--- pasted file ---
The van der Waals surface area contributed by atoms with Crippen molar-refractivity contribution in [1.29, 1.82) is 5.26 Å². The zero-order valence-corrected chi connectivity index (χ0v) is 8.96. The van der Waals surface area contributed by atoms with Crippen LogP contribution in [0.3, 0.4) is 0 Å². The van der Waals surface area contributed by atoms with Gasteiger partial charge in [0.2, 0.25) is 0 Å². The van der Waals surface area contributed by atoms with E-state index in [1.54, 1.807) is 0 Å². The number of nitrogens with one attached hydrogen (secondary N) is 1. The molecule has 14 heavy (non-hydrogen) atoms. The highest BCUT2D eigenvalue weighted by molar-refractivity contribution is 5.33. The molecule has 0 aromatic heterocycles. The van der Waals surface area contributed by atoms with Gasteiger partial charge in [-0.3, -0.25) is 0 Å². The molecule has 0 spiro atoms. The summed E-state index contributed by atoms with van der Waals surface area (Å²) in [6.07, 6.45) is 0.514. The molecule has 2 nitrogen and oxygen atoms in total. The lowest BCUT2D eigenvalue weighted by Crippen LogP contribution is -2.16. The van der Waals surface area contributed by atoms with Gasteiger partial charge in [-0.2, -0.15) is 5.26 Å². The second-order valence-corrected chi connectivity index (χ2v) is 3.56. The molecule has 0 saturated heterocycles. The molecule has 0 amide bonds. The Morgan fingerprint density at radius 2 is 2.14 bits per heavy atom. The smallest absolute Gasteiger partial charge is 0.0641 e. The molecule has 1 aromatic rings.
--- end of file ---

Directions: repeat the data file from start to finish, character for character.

The van der Waals surface area contributed by atoms with Crippen molar-refractivity contribution in [1.29, 1.82) is 5.26 Å². The zero-order valence-corrected chi connectivity index (χ0v) is 8.96. The van der Waals surface area contributed by atoms with Crippen LogP contribution in [0.3, 0.4) is 0 Å². The van der Waals surface area contributed by atoms with Gasteiger partial charge in [0.2, 0.25) is 0 Å². The van der Waals surface area contributed by atoms with E-state index in [1.54, 1.807) is 0 Å². The number of nitrogens with one attached hydrogen (secondary N) is 1. The molecule has 14 heavy (non-hydrogen) atoms. The highest BCUT2D eigenvalue weighted by molar-refractivity contribution is 5.33. The molecule has 0 aromatic heterocycles. The van der Waals surface area contributed by atoms with Gasteiger partial charge in [-0.3, -0.25) is 0 Å². The molecule has 0 spiro atoms. The summed E-state index contributed by atoms with van der Waals surface area (Å²) in [6.07, 6.45) is 0.514. The molecule has 2 nitrogen and oxygen atoms in total. The lowest BCUT2D eigenvalue weighted by Crippen LogP contribution is -2.16. The van der Waals surface area contributed by atoms with Gasteiger partial charge in [-0.2, -0.15) is 5.26 Å². The second-order valence-corrected chi connectivity index (χ2v) is 3.56. The molecule has 0 saturated heterocycles. The molecule has 0 amide bonds. The Morgan fingerprint density at radius 2 is 2.14 bits per heavy atom. The smallest absolute Gasteiger partial charge is 0.0641 e. The molecule has 1 aromatic rings.